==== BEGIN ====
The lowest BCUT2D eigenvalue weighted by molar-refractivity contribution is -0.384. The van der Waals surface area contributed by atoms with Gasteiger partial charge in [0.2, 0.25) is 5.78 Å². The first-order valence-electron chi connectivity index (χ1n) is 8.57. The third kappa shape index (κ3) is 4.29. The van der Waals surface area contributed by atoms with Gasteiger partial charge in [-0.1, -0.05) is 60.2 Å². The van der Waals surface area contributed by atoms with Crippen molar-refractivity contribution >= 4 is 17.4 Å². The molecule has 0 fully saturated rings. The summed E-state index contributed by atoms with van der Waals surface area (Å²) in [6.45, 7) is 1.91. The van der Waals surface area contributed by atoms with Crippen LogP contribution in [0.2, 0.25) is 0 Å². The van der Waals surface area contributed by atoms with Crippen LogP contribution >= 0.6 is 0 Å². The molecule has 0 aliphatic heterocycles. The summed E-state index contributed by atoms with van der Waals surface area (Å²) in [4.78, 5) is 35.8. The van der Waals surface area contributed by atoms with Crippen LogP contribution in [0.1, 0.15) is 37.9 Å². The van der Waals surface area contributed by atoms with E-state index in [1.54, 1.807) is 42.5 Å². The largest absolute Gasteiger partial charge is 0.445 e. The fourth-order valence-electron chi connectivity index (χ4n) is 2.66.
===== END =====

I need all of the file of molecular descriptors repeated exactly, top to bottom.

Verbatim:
The lowest BCUT2D eigenvalue weighted by molar-refractivity contribution is -0.384. The van der Waals surface area contributed by atoms with Gasteiger partial charge in [0.2, 0.25) is 5.78 Å². The first-order valence-electron chi connectivity index (χ1n) is 8.57. The third kappa shape index (κ3) is 4.29. The van der Waals surface area contributed by atoms with Gasteiger partial charge in [-0.1, -0.05) is 60.2 Å². The van der Waals surface area contributed by atoms with Crippen molar-refractivity contribution >= 4 is 17.4 Å². The molecule has 0 fully saturated rings. The summed E-state index contributed by atoms with van der Waals surface area (Å²) in [6.45, 7) is 1.91. The van der Waals surface area contributed by atoms with Crippen LogP contribution in [0.2, 0.25) is 0 Å². The van der Waals surface area contributed by atoms with Crippen LogP contribution >= 0.6 is 0 Å². The molecule has 0 aliphatic heterocycles. The summed E-state index contributed by atoms with van der Waals surface area (Å²) in [4.78, 5) is 35.8. The van der Waals surface area contributed by atoms with Crippen LogP contribution in [0.1, 0.15) is 37.9 Å². The van der Waals surface area contributed by atoms with E-state index in [1.54, 1.807) is 42.5 Å². The largest absolute Gasteiger partial charge is 0.445 e. The fourth-order valence-electron chi connectivity index (χ4n) is 2.66.